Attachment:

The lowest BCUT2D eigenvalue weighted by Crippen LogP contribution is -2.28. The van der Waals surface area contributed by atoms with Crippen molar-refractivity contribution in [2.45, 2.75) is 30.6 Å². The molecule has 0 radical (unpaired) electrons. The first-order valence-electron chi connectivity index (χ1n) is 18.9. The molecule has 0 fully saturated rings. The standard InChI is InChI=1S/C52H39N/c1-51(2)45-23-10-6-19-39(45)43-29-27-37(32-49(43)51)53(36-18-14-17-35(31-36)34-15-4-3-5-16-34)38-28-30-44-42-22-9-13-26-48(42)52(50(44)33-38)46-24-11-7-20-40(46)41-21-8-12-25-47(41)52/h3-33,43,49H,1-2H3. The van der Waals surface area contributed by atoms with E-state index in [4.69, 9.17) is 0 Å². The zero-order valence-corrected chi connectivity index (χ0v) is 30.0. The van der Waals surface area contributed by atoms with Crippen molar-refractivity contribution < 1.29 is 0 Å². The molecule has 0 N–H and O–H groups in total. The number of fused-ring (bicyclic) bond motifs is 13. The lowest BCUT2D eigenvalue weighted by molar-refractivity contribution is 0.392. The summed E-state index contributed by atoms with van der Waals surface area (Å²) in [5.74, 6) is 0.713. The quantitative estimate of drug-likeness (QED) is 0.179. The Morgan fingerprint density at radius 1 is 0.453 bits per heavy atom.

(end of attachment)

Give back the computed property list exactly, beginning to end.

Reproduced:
The lowest BCUT2D eigenvalue weighted by Crippen LogP contribution is -2.28. The van der Waals surface area contributed by atoms with Crippen molar-refractivity contribution in [2.45, 2.75) is 30.6 Å². The molecule has 0 radical (unpaired) electrons. The first-order valence-electron chi connectivity index (χ1n) is 18.9. The molecule has 0 fully saturated rings. The standard InChI is InChI=1S/C52H39N/c1-51(2)45-23-10-6-19-39(45)43-29-27-37(32-49(43)51)53(36-18-14-17-35(31-36)34-15-4-3-5-16-34)38-28-30-44-42-22-9-13-26-48(42)52(50(44)33-38)46-24-11-7-20-40(46)41-21-8-12-25-47(41)52/h3-33,43,49H,1-2H3. The van der Waals surface area contributed by atoms with E-state index in [4.69, 9.17) is 0 Å². The zero-order valence-corrected chi connectivity index (χ0v) is 30.0. The van der Waals surface area contributed by atoms with Crippen molar-refractivity contribution < 1.29 is 0 Å². The molecule has 0 N–H and O–H groups in total. The number of fused-ring (bicyclic) bond motifs is 13. The lowest BCUT2D eigenvalue weighted by molar-refractivity contribution is 0.392. The summed E-state index contributed by atoms with van der Waals surface area (Å²) in [5.74, 6) is 0.713. The quantitative estimate of drug-likeness (QED) is 0.179. The Morgan fingerprint density at radius 1 is 0.453 bits per heavy atom.